In a treaty formulated between right holders and search engines, it was asserted that search engine giant, Google would give official sites precedence over pirate ones. An official site is essentially the one possessing a license. According to The Telegraph, several Chatham House round table discussions later, with search engines, hosted by the culture secretary, Jeremy Hunt, and culture minister Ed Vaizey it was decided that in an automated set-up pirate sites' rankings will be lower, than that of legitimate sites. Although the decision comes sans any legal inclinations, it has been backed by music companies, the Premier League, film and television producers, publishers and other businesses.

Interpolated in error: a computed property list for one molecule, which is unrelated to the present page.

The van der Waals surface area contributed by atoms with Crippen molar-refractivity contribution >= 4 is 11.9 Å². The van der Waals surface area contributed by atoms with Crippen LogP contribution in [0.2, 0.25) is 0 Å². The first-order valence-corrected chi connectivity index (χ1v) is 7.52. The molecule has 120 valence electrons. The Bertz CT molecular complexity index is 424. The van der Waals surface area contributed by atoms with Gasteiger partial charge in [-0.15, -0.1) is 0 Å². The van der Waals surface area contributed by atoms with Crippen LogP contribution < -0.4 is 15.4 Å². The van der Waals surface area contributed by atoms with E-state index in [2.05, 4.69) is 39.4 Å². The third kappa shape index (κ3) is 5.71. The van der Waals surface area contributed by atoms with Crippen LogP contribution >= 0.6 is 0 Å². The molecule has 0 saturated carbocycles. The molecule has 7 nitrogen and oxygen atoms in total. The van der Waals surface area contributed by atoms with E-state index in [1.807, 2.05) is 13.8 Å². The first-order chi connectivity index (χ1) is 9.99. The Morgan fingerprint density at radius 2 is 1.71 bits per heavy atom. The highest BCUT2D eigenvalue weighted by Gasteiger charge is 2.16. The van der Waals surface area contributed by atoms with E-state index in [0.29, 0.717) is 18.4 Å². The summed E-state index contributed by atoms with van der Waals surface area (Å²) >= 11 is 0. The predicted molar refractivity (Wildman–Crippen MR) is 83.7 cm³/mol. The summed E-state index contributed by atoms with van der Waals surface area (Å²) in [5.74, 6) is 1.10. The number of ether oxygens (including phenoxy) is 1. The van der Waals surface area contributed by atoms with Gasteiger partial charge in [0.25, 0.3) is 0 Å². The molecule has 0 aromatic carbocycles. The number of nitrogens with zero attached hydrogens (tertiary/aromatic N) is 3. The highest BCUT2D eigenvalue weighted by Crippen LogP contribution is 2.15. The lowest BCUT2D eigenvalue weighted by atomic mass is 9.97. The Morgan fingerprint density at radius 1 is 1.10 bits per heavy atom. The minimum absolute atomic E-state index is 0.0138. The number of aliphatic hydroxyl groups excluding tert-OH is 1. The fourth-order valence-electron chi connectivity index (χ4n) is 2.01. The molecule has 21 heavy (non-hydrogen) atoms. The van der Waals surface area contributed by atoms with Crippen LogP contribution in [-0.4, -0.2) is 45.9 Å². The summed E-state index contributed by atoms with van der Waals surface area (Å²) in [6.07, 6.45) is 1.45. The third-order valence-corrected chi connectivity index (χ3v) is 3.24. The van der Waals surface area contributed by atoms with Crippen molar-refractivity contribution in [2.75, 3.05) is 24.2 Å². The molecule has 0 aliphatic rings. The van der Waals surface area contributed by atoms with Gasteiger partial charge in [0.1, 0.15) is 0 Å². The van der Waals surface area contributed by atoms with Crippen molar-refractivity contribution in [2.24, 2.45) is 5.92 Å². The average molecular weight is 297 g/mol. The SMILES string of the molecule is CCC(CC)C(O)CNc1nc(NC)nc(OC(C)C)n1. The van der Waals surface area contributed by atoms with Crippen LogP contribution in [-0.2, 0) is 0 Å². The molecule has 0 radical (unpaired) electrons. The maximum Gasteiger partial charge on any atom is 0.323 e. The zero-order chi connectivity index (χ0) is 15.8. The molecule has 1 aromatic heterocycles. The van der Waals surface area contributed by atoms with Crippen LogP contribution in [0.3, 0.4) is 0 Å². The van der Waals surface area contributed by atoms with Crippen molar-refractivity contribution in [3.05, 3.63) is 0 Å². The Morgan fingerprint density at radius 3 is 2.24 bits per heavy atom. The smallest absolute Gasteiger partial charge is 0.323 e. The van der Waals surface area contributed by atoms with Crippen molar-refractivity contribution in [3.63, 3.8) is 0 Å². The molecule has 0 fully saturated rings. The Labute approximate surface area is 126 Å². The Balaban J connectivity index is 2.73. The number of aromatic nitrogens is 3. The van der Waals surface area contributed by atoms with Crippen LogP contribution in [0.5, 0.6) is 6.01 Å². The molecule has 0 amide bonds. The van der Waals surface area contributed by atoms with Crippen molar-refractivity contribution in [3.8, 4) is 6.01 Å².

Battling against pirate sites ..
According to the report, “…Google and other search engines, such as Yahoo! and Bing, would stop allowing illegal sites to advertise and would step up their efforts in delisting pirate websites as soon as they are flagged by legitimate rights holders.” Additionally, the U.K. government, too seems to be party to the idea, and has stated that if search engines do not sign up for this, it would resort to a new legislation.
The report reveals that websites need to get themselves a 'recognised scheme' certification to be counted in as an official site, and to be able to advertise on search engines.
advertise, Bing, Chatham House, General, Google, illegal sites, legal inclinations, Legislation, legitimate sites, licensed sites, pirate sites, round table discussions, Search engines, U.K. government, Yahoo!